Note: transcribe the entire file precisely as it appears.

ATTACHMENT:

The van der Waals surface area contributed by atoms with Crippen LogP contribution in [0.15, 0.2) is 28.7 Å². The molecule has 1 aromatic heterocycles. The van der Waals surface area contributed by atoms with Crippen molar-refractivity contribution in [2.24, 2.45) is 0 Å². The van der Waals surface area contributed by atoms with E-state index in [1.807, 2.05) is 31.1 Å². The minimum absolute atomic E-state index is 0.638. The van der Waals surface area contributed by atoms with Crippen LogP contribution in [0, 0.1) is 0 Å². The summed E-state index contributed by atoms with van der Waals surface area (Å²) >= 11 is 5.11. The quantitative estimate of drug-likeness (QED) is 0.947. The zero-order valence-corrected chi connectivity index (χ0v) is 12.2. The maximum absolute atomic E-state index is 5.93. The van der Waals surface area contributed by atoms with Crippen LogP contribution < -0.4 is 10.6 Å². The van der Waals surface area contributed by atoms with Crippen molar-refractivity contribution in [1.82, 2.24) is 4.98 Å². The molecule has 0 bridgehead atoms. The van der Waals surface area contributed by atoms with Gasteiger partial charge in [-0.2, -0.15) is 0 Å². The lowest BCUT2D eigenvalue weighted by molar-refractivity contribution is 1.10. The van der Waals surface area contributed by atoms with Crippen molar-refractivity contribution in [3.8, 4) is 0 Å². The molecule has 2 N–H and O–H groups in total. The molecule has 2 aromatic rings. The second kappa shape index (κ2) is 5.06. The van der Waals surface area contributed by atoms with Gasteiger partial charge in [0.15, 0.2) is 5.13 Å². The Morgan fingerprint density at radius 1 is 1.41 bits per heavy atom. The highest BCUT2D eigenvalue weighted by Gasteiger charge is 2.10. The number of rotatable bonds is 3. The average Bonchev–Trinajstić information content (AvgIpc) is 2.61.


The van der Waals surface area contributed by atoms with Crippen LogP contribution in [0.15, 0.2) is 28.7 Å². The molecule has 1 aromatic heterocycles. The van der Waals surface area contributed by atoms with Crippen molar-refractivity contribution in [2.24, 2.45) is 0 Å². The van der Waals surface area contributed by atoms with E-state index in [1.807, 2.05) is 31.1 Å². The minimum absolute atomic E-state index is 0.638. The van der Waals surface area contributed by atoms with Crippen LogP contribution in [0, 0.1) is 0 Å². The summed E-state index contributed by atoms with van der Waals surface area (Å²) >= 11 is 5.11. The quantitative estimate of drug-likeness (QED) is 0.947. The zero-order valence-corrected chi connectivity index (χ0v) is 12.2. The maximum absolute atomic E-state index is 5.93. The van der Waals surface area contributed by atoms with Crippen LogP contribution < -0.4 is 10.6 Å². The van der Waals surface area contributed by atoms with Crippen molar-refractivity contribution in [1.82, 2.24) is 4.98 Å². The molecule has 0 bridgehead atoms. The van der Waals surface area contributed by atoms with Gasteiger partial charge in [-0.2, -0.15) is 0 Å². The lowest BCUT2D eigenvalue weighted by molar-refractivity contribution is 1.10. The van der Waals surface area contributed by atoms with Crippen molar-refractivity contribution in [3.8, 4) is 0 Å². The molecule has 2 N–H and O–H groups in total. The molecule has 2 aromatic rings. The second kappa shape index (κ2) is 5.06. The van der Waals surface area contributed by atoms with Gasteiger partial charge in [0.15, 0.2) is 5.13 Å². The Morgan fingerprint density at radius 1 is 1.41 bits per heavy atom. The highest BCUT2D eigenvalue weighted by Gasteiger charge is 2.10. The number of rotatable bonds is 3. The average Bonchev–Trinajstić information content (AvgIpc) is 2.61.